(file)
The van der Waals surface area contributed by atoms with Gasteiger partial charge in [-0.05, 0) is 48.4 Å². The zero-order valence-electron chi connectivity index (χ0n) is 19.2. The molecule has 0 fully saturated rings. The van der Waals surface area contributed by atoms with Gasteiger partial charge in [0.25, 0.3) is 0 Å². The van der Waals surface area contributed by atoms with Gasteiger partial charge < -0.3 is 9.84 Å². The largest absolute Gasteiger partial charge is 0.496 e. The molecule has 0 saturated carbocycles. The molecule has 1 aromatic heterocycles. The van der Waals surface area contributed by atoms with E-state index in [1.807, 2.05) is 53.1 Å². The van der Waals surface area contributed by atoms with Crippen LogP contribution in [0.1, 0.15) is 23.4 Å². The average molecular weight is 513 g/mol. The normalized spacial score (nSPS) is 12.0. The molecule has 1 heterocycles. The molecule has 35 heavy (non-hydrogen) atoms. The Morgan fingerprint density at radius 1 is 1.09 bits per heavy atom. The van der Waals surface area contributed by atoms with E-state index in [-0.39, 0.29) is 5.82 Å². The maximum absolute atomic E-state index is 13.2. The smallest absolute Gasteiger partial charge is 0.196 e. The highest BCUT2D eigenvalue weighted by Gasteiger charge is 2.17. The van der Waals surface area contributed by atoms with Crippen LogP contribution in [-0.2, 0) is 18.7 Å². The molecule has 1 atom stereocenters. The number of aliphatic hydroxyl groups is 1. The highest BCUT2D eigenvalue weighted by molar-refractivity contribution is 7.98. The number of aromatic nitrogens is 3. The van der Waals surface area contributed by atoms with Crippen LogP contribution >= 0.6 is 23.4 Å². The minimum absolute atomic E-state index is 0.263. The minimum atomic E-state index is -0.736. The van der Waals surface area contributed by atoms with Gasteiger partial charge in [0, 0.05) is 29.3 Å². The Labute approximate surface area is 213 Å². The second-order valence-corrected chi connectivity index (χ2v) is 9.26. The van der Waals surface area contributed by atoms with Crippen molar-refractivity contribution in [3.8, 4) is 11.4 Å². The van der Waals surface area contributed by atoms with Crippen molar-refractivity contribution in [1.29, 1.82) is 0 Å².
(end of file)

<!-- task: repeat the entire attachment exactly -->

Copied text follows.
The van der Waals surface area contributed by atoms with Gasteiger partial charge in [-0.05, 0) is 48.4 Å². The zero-order valence-electron chi connectivity index (χ0n) is 19.2. The molecule has 0 fully saturated rings. The van der Waals surface area contributed by atoms with Gasteiger partial charge in [0.25, 0.3) is 0 Å². The van der Waals surface area contributed by atoms with Gasteiger partial charge < -0.3 is 9.84 Å². The largest absolute Gasteiger partial charge is 0.496 e. The molecule has 0 saturated carbocycles. The molecule has 1 aromatic heterocycles. The van der Waals surface area contributed by atoms with E-state index in [1.807, 2.05) is 53.1 Å². The van der Waals surface area contributed by atoms with Crippen LogP contribution in [0.1, 0.15) is 23.4 Å². The average molecular weight is 513 g/mol. The normalized spacial score (nSPS) is 12.0. The molecule has 1 heterocycles. The molecule has 35 heavy (non-hydrogen) atoms. The Morgan fingerprint density at radius 1 is 1.09 bits per heavy atom. The van der Waals surface area contributed by atoms with E-state index in [-0.39, 0.29) is 5.82 Å². The maximum absolute atomic E-state index is 13.2. The smallest absolute Gasteiger partial charge is 0.196 e. The highest BCUT2D eigenvalue weighted by Gasteiger charge is 2.17. The van der Waals surface area contributed by atoms with Crippen LogP contribution in [-0.2, 0) is 18.7 Å². The molecule has 1 atom stereocenters. The number of aliphatic hydroxyl groups is 1. The highest BCUT2D eigenvalue weighted by molar-refractivity contribution is 7.98. The number of aromatic nitrogens is 3. The van der Waals surface area contributed by atoms with Crippen LogP contribution >= 0.6 is 23.4 Å². The minimum absolute atomic E-state index is 0.263. The minimum atomic E-state index is -0.736. The van der Waals surface area contributed by atoms with Gasteiger partial charge in [0, 0.05) is 29.3 Å². The Labute approximate surface area is 213 Å². The second-order valence-corrected chi connectivity index (χ2v) is 9.26. The van der Waals surface area contributed by atoms with Crippen molar-refractivity contribution in [3.8, 4) is 11.4 Å². The van der Waals surface area contributed by atoms with Crippen molar-refractivity contribution in [1.29, 1.82) is 0 Å².